Boston University (BU) is one of seven institutions to receive the prestigious Broadening Experience in Scientific Training (BEST) award by the National Institutes of Health (NIH). The five-year, $1.8 million award will provide biomedical research trainees from across the University with enhanced training to help PhD students and postdoctoral trainees prepare for careers beyond conventional academic research.
“NIH recognizes that there are many ways in which biomedical PhD graduates can meaningfully contribute to the biomedical research enterprise,” said NIH Director Francis S. Collins, MD, PhD. “The future of biomedical research depends upon a sustainable and robust workforce, in which talented, well-trained scientists are best prepared to make significant contributions in academia, industry, government, business, and other venues.”
Approximately $3.7 million was set aside by the NIH’s Common Fund to invest in these programs to enhance training opportunities for graduate and postdoctoral trainees and prepare them for a host of scientific careers.
BU’s BEST program will involve trainees throughout the university’s schools and colleges engaged in biomedical research, including the School of Medicine (BUSM), the School of Public Health and the Henry M. Goldman School of Dental Medicine. BUSM’s Division of Graduate Medical Sciences (GMS) is home to more than 850 students and approximately 400 post-doctoral trainees that will benefit from the BEST program.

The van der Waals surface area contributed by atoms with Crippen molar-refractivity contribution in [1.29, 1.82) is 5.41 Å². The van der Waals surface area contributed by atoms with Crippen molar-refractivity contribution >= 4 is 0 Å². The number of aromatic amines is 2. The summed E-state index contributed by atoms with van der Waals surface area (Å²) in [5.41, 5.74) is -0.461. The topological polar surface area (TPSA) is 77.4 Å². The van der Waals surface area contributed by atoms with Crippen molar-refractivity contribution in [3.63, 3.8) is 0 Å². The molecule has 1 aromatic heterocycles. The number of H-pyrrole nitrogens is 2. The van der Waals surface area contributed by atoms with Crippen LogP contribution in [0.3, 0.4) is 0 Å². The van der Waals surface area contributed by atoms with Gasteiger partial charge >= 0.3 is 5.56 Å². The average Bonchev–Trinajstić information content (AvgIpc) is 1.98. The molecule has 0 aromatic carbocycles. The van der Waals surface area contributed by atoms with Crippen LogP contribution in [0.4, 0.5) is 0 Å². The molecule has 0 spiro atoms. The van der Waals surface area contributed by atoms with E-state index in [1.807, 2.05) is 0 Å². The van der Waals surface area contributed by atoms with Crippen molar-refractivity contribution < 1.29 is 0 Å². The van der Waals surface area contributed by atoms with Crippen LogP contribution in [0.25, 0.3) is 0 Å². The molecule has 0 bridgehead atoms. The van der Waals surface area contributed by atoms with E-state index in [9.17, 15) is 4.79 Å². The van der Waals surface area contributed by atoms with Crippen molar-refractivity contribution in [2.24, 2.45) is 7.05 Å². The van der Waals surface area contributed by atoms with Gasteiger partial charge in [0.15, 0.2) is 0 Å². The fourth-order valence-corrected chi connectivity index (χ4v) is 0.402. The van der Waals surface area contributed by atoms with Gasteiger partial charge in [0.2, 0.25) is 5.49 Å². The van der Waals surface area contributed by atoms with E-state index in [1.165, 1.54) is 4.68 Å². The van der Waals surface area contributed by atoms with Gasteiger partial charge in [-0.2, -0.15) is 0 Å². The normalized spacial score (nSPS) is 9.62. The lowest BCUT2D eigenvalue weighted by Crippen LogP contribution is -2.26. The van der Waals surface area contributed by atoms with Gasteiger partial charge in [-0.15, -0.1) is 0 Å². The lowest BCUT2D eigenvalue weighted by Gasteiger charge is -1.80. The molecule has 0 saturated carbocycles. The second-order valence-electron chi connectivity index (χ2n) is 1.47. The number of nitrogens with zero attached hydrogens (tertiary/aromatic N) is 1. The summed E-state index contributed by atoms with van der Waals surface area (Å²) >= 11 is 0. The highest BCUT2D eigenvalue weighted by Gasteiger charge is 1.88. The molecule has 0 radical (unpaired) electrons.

“In order to maintain the nation’s scientific competitiveness, it is critical to attract, prepare and engage a well-trained workforce. Our goal is to re-engineer the training pipeline,” explained Linda Hyman, PhD, associate provost for the Division of GMS at BUSM and one of the principal investigators of BU’s BEST program. “Using analysis of the job market as the driver of professional development programming, BU’s BEST will enable trainees to fulfill the needs, not only of the current market, but also the future biomedical workforce,” she added.
According to Barbara Schreiber, PhD, director of Graduate Studies in the department of biochemistry at BUSM and BEST co-investigator, BU’s BEST will utilize innovative tools and resources to analyze workforce data with input from key stakeholders to guide and evolve curriculum design. “State-of-the-art software will identify biomedical workforce jobs, job trends and skills required for various career pathways. With strong advising/mentoring, trainees will be exposed to a curriculum of foundational/professional skills and career options via coursework, workshops, career panels as well as hybrid online modules.”
Graduate students and postdoctoral researchers will be able to enhance their interests through a wealth of options via existing and planned coursework, and participation in shadowing experiences with a network of faculty, administrators, alumni and industry partners. Finally, trainees will have opportunities to further develop their interests by participation in internships, teaching and/or formal academic training (certificate or MA/MS degrees). “BU’s BEST program looks forward to developing a novel paradigm for expanded and targeted training in the biomedical sciences which will ultimately be fully transferable to other institutions,” added William Cruikshank, PhD, director of the Molecular and Translational Medicine Graduate Program at BUSM and a BEST co-investigator.